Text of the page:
[jmm-dev] bitwise RMW operators, specifically testAndSetBit/BTS

Doug Lea dl at cs.oswego.edu
Wed Jul 20 12:49:14 UTC 2016

On 07/20/2016 04:25 AM, Paul Sandoz wrote:

>> C++ relaxed atomics are (perhaps!) stronger than "plain" in two senses: truly atomic (!) and single-memory-location-sequentially-consistent.
> Yes, it’s the latter that seems harder to apply.

To illustrate the main consequence (also showing how Java-Plain vs C++relaxed
differences are so small and subtle), in C++-relaxed, compilers cannot perform
some forms of  common subexpression elimination in the presence of possible
aliasing, but for Java-plain (and C++-plain), they can.  As in:

class Point ( int x, y; }

void f(Point a, Point b) {
   int r1 = a.x;
   int r2 = b.x;
   int r3 = a.x; // simplify to: int r3 = r1 ?
   use (r1, r2, r3);

If the accesses were C++-relaxed, then the transformation could not be applied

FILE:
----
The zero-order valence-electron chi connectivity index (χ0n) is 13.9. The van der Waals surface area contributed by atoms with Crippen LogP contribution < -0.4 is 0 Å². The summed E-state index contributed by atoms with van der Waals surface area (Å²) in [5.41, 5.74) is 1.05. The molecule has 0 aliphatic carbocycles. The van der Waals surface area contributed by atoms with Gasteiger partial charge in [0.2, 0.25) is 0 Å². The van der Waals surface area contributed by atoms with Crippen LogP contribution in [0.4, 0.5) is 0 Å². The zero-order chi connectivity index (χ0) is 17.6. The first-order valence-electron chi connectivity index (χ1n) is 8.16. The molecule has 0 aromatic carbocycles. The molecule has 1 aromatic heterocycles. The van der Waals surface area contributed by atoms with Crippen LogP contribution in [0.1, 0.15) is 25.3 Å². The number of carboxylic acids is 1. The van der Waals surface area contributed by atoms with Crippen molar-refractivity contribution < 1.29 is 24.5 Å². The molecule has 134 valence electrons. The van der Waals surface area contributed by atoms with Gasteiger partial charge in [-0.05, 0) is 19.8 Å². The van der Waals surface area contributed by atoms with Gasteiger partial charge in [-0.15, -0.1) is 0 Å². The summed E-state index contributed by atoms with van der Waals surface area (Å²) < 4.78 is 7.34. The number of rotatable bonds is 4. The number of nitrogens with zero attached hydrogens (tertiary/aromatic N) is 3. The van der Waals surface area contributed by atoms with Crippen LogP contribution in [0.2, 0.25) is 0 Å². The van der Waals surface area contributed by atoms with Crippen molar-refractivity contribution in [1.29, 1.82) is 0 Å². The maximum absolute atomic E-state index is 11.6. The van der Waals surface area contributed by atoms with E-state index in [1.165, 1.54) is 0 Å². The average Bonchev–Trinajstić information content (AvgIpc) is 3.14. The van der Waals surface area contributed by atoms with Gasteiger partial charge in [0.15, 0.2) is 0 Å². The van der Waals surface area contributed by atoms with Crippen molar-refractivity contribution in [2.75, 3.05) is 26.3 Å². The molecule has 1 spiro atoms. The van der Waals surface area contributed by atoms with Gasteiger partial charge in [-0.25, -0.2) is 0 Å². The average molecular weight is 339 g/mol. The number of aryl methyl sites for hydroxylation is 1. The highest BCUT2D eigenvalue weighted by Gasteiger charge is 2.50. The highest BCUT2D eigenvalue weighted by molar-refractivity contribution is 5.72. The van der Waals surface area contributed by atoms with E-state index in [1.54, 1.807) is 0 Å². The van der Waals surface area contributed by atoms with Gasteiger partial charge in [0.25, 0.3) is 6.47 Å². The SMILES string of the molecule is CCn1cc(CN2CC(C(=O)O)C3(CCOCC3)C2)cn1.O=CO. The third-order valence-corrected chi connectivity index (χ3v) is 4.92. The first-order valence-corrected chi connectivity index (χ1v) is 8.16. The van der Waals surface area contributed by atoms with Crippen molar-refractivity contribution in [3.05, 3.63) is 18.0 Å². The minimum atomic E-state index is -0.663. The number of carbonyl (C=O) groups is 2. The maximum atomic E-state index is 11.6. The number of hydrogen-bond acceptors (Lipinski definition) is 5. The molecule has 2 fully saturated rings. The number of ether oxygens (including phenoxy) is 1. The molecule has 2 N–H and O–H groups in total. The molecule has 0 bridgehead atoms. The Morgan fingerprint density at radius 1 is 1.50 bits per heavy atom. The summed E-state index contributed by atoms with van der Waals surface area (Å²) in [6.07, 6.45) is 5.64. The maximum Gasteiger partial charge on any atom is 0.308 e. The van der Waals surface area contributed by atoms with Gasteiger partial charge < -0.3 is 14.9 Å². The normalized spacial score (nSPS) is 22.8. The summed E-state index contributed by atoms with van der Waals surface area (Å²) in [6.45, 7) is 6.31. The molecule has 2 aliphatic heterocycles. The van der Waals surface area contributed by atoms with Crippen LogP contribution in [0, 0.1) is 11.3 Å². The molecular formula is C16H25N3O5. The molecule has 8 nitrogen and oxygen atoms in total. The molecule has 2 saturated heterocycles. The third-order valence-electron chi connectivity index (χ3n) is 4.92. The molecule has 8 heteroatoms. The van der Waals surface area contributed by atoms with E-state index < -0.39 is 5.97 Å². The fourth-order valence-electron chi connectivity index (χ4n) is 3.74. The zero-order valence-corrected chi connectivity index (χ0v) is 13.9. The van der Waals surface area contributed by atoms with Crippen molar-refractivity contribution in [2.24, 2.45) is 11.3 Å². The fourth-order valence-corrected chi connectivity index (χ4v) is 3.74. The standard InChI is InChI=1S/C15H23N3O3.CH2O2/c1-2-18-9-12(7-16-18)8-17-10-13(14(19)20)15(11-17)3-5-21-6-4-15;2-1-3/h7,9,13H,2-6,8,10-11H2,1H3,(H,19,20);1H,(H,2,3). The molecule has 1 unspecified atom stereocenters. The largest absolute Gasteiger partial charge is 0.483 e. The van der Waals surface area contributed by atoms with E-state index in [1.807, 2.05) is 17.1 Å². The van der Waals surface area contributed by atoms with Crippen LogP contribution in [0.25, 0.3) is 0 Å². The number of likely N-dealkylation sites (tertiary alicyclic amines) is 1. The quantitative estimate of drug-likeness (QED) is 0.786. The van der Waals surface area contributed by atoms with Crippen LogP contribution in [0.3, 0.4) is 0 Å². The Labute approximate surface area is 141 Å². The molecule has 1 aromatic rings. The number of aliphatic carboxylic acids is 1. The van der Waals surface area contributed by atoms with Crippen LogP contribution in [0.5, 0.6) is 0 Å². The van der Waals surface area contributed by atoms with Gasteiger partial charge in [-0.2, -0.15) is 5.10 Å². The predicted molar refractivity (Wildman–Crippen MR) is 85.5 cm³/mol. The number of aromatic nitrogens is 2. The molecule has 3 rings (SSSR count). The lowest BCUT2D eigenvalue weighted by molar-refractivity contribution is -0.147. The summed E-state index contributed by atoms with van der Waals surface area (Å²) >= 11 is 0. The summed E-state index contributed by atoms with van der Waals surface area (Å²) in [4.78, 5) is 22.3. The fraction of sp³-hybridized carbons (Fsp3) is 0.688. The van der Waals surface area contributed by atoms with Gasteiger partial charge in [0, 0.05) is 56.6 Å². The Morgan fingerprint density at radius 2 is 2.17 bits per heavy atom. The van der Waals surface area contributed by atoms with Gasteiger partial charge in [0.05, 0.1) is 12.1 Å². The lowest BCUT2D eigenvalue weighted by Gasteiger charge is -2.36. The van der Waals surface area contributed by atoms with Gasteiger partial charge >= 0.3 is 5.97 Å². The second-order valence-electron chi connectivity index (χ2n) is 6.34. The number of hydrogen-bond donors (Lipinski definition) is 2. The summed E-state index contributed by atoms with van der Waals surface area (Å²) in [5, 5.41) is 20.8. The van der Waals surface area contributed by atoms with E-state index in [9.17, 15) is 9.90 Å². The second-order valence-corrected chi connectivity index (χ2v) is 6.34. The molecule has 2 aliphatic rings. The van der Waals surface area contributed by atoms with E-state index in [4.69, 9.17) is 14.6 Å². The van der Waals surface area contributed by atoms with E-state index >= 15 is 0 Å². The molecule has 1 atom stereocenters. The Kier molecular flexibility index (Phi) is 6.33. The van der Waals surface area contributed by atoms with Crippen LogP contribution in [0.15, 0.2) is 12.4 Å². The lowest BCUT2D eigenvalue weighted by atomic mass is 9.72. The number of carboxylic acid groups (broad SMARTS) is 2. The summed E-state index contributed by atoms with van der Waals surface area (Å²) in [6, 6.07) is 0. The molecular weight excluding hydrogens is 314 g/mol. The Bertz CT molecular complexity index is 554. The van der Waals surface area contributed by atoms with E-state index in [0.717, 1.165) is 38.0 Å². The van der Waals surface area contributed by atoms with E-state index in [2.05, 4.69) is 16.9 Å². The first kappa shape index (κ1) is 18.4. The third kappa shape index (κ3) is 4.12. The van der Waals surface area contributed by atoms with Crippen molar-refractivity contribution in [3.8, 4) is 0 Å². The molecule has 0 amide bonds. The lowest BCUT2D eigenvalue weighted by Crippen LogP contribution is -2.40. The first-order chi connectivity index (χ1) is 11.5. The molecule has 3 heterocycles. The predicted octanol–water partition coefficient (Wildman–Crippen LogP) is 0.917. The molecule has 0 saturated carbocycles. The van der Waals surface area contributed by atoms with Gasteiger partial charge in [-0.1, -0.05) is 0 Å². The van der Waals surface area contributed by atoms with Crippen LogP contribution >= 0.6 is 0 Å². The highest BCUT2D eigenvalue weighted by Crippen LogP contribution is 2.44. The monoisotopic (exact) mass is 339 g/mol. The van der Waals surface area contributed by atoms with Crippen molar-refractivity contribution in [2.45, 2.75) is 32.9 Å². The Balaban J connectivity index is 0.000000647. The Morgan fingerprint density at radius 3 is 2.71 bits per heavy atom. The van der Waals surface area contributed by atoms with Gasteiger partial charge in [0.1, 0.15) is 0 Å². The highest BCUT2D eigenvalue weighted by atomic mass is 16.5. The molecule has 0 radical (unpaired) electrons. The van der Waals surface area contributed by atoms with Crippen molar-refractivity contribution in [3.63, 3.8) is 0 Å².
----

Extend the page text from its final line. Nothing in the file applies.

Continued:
if a and b are the same point because the r3 read might be older than r2 if
some other thread wrote between the reads. But C++-plain and Java-Plain both
allow this to be done anyway. Intuitively, because the per view (a vs b)
reads are "coherent", which is spec'ed as OK even though the per-location
rule need not hold.

(Mostly unrelatedly, note that if a and b were known to be aliased, then you
could apply this transformation if you first simplified the "r2 = b.x" to
"r2 = r1".)


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